ERB Book Reviews

ERB Book Reviews

Edgar Rice Burroughs book reviews from fans like you.

The Mad King

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Reviewed by: Bruce Bozarth 2000-04-15

Comparisons of this Edgar Rice Burroughs' adventure romance to The Prisoner of Zenda are inevitable. Even Burroughs remarks in letters and comments in private that his tale of European intrigue which takes place during the early years of what history calls World War I is but another retelling of confused identities--a literary tradition that also encompasses Mark Twain's Prince and the Pauper. Burroughs, however, takes the bit full on and creates a truly romantic tale that embraces family histories, the conflict in the European sphere (circa 1913-14), and the then American notions what constitutes Old World "royalty."

American Barney Custer of Beatrice, Nebraska suddenly finds himself involved in pre-war politics simply because he bears a striking resemblance to the Mad King of Lutha. As we read on we discover there is a reason for the similarity--Custer's mother is the renegade princess of Lutha who dared marry an American and leave her country with her lover years earlier. Barney, sporting a red beard, enters the action in a dramatic rescue of Emma von der Tann, a princess of Lutha, on a lonely mountain road. It is clearly evident that these two are destined for each other, and it is equally evident that Edgar Rice Burroughs will throw every impediment possible in their path.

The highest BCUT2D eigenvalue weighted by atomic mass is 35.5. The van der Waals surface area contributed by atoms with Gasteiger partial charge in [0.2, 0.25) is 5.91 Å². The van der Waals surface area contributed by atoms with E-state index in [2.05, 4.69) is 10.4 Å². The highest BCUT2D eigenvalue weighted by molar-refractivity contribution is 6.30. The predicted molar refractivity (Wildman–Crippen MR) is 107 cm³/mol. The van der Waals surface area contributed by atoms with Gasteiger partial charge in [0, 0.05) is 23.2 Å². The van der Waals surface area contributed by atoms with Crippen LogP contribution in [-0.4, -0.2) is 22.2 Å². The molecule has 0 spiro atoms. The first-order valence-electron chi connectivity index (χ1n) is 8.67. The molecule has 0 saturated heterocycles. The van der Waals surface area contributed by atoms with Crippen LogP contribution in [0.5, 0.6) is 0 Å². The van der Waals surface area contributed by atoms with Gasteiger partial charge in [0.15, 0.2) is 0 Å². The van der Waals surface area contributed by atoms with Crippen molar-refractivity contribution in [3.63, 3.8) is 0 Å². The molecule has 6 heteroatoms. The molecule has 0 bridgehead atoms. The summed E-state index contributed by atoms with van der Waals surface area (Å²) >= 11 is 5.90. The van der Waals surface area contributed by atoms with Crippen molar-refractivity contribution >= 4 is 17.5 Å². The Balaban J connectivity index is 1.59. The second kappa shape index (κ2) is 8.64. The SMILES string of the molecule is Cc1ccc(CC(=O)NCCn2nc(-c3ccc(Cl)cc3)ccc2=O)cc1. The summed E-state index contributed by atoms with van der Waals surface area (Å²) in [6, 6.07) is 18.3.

The Mad King, Leopold, is a weakling, a Milquetoast of the first order. Barney saves the proverbial royal bacon several times in his undesired guise as the Mad King. Emma's father, a prince of the realm, is heartened by the actions of the "mad king" (Barney) in the defense of Lutha.

Burroughs introduces a twist wherein the American, feeling some guilt for the charade and his love for Emma--who has been promised in marriage to Leopold since she was a young girl--ends up in a run for the border when the jealous Leopold renigns on his promises.

In part two Custer is again drawn into the politics of Lutha when a bombing attempt is made upon his holdings in America. Barney pursues the villian (one of Peter of Blentz's cronies) overseas to Europe. Trouble ensues, Barney is nearly killed by firing squad. Burroughs' hero survives by the skin of his teeth and eventually returns to Lutha. Thoughout the various plot twists and turns Custer unerringly focuses on justice, right, and ultimately, Emma's love.

Comparisons to The Prisoner of Zenda are inevitable, but in the final analysis this tale of mistaken identities has more adventure and romantic thrill than that other tale of imposters and mistaken identities.